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Wild Duck, Cabbage, Fried Hominy and Red Wine Beet Sauce

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I’m still working on my wild duck cooking skill and the best result I’ve gotten so far is through removing the breasts and legs and cooking them separately. I’ve made a “quick salad” for my kids and I recently and I basically sautéed everything for different times and then sliced and served on top of a tart green salad. That was very nice and I achieved the well cooked crispy legs I complained about missing in this post. I also managed to get the breasts to be medium with a crispy skin, but some parts were over-cooked a bit and overcooked wild duck is not a very good thing.

Baked Duck Legs

Wild Duck-Legs-Breast

For this dish I took it to the next logical level and did what experienced cooks and chefs always instruct us to do: cook the breasts and legs separately each to their optimum doneness. It’s that “optimum doneness” part that can be a bit tricky while shooting for a crisp skin on such lean small birds. The way I tackled it is to cook the breasts sous vide and the legs baked in a very hot oven. The legs were well-done and crisp and the breasts were a lovely medium rare and a nice rosy color, even after a quick sear in a hot pan to crisp the skin. Before cooking the meat I simply salted it and rubbed it with a bit of thyme the night before and the breasts were packaged in FoodSaver bags with a bit of butter in  there before going in the  water at 55C for about an hour.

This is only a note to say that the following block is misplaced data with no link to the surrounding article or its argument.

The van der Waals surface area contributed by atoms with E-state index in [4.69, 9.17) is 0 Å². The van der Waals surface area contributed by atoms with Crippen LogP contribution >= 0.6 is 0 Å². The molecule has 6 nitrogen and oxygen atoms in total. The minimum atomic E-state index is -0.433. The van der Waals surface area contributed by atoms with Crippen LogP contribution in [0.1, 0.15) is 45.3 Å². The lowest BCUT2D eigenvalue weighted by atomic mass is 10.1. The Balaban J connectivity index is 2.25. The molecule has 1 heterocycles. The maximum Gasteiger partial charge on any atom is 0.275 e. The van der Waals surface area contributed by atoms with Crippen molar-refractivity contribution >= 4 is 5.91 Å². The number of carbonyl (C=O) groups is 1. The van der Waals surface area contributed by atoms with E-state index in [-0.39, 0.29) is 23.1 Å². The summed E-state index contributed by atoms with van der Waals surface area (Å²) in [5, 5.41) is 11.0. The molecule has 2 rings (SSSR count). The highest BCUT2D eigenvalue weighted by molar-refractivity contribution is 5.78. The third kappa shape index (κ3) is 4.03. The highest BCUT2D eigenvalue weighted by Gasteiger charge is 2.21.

To go with the duck I made red braised cabbage and fried hominy cakes. The cabbage is from Gordon Ramsey’s “*** Chef” that I posted about a while back. It’s a very simple recipe of cabbage, butter and vinegar. The end result is delicious and very flavorful, much more than the sum of its parts. The hominy cakes are another direct rip off from Hank Shaw where he also pairs it with duck, canvasback to be exact. I followed Hank’s recipe verbatim and it worked perfectly. The grits cakes held together and had a great crispy exterior and a lovely soft interior. The flavor was mild and it really offset all the other robust flavors in the dish from the duck, cabbage and sauce. The dish needed the texture and the cakes delivered it in strides. The bread crumbs I used were made from a loaf of bread I baked with poppy seeds and that’s why the cakes’ crust has all these little black specs in it. That looked pretty neat and worked well with the sort of Germanic theme of dish.